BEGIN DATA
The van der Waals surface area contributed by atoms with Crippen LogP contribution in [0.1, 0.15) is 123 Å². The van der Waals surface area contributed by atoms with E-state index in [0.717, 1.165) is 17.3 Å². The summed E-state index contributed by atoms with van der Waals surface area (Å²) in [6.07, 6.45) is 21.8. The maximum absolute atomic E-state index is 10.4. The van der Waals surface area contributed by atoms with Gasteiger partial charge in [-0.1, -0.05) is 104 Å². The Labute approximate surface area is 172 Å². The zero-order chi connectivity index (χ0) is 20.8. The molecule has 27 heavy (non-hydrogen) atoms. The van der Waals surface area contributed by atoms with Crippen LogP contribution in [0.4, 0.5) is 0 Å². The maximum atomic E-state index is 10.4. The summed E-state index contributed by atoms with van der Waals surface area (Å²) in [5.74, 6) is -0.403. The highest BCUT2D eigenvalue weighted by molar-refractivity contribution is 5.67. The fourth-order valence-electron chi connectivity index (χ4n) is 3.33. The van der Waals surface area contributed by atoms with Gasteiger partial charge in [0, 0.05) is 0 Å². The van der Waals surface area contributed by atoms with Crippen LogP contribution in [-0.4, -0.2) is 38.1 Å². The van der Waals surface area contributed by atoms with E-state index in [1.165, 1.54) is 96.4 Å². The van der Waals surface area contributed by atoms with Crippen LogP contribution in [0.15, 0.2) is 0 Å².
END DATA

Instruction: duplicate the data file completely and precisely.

The van der Waals surface area contributed by atoms with Crippen LogP contribution in [0.1, 0.15) is 123 Å². The van der Waals surface area contributed by atoms with E-state index in [0.717, 1.165) is 17.3 Å². The summed E-state index contributed by atoms with van der Waals surface area (Å²) in [6.07, 6.45) is 21.8. The maximum absolute atomic E-state index is 10.4. The van der Waals surface area contributed by atoms with Gasteiger partial charge in [-0.1, -0.05) is 104 Å². The Labute approximate surface area is 172 Å². The zero-order chi connectivity index (χ0) is 20.8. The molecule has 27 heavy (non-hydrogen) atoms. The van der Waals surface area contributed by atoms with Crippen LogP contribution in [0.4, 0.5) is 0 Å². The maximum atomic E-state index is 10.4. The summed E-state index contributed by atoms with van der Waals surface area (Å²) in [5.74, 6) is -0.403. The highest BCUT2D eigenvalue weighted by molar-refractivity contribution is 5.67. The fourth-order valence-electron chi connectivity index (χ4n) is 3.33. The van der Waals surface area contributed by atoms with Gasteiger partial charge in [0, 0.05) is 0 Å². The van der Waals surface area contributed by atoms with Crippen LogP contribution in [-0.4, -0.2) is 38.1 Å². The van der Waals surface area contributed by atoms with E-state index in [1.165, 1.54) is 96.4 Å². The van der Waals surface area contributed by atoms with Crippen LogP contribution in [0.15, 0.2) is 0 Å².